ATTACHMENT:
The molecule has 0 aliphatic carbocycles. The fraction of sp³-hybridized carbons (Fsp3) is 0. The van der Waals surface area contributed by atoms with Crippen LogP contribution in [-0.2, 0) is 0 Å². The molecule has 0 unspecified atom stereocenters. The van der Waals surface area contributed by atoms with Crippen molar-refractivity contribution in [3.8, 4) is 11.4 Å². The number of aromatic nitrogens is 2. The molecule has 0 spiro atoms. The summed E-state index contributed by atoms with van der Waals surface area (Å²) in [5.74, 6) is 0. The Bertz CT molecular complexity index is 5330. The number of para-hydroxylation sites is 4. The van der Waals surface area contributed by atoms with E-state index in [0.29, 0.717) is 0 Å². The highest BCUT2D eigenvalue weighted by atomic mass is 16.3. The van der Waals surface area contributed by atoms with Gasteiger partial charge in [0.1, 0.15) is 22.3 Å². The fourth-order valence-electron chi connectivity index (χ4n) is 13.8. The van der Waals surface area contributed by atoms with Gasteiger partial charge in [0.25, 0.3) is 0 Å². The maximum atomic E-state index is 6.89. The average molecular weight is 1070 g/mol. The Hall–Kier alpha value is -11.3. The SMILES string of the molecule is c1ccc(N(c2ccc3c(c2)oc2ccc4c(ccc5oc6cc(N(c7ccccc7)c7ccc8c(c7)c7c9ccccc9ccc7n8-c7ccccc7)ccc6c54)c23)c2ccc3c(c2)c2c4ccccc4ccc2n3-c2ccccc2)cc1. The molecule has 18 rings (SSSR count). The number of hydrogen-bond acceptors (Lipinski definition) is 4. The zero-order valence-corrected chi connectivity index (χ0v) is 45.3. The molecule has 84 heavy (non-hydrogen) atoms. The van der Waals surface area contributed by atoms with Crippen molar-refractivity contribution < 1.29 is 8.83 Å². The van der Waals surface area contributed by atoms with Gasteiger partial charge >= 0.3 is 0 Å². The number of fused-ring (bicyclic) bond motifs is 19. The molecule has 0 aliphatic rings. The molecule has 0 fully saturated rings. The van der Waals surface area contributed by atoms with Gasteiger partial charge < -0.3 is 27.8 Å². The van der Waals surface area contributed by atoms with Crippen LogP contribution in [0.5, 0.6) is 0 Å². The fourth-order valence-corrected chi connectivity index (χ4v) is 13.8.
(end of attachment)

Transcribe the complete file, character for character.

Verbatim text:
The molecule has 0 aliphatic carbocycles. The fraction of sp³-hybridized carbons (Fsp3) is 0. The van der Waals surface area contributed by atoms with Crippen LogP contribution in [-0.2, 0) is 0 Å². The molecule has 0 unspecified atom stereocenters. The van der Waals surface area contributed by atoms with Crippen molar-refractivity contribution in [3.8, 4) is 11.4 Å². The number of aromatic nitrogens is 2. The molecule has 0 spiro atoms. The summed E-state index contributed by atoms with van der Waals surface area (Å²) in [5.74, 6) is 0. The Bertz CT molecular complexity index is 5330. The number of para-hydroxylation sites is 4. The van der Waals surface area contributed by atoms with E-state index in [0.29, 0.717) is 0 Å². The highest BCUT2D eigenvalue weighted by atomic mass is 16.3. The van der Waals surface area contributed by atoms with Gasteiger partial charge in [0.1, 0.15) is 22.3 Å². The fourth-order valence-electron chi connectivity index (χ4n) is 13.8. The van der Waals surface area contributed by atoms with Gasteiger partial charge in [0.25, 0.3) is 0 Å². The maximum atomic E-state index is 6.89. The average molecular weight is 1070 g/mol. The Hall–Kier alpha value is -11.3. The SMILES string of the molecule is c1ccc(N(c2ccc3c(c2)oc2ccc4c(ccc5oc6cc(N(c7ccccc7)c7ccc8c(c7)c7c9ccccc9ccc7n8-c7ccccc7)ccc6c54)c23)c2ccc3c(c2)c2c4ccccc4ccc2n3-c2ccccc2)cc1. The molecule has 18 rings (SSSR count). The number of hydrogen-bond acceptors (Lipinski definition) is 4. The zero-order valence-corrected chi connectivity index (χ0v) is 45.3. The molecule has 84 heavy (non-hydrogen) atoms. The van der Waals surface area contributed by atoms with Crippen molar-refractivity contribution < 1.29 is 8.83 Å². The van der Waals surface area contributed by atoms with Gasteiger partial charge >= 0.3 is 0 Å². The number of fused-ring (bicyclic) bond motifs is 19. The molecule has 0 aliphatic rings. The molecule has 0 fully saturated rings. The van der Waals surface area contributed by atoms with Gasteiger partial charge < -0.3 is 27.8 Å². The van der Waals surface area contributed by atoms with Crippen LogP contribution in [0.5, 0.6) is 0 Å². The fourth-order valence-corrected chi connectivity index (χ4v) is 13.8.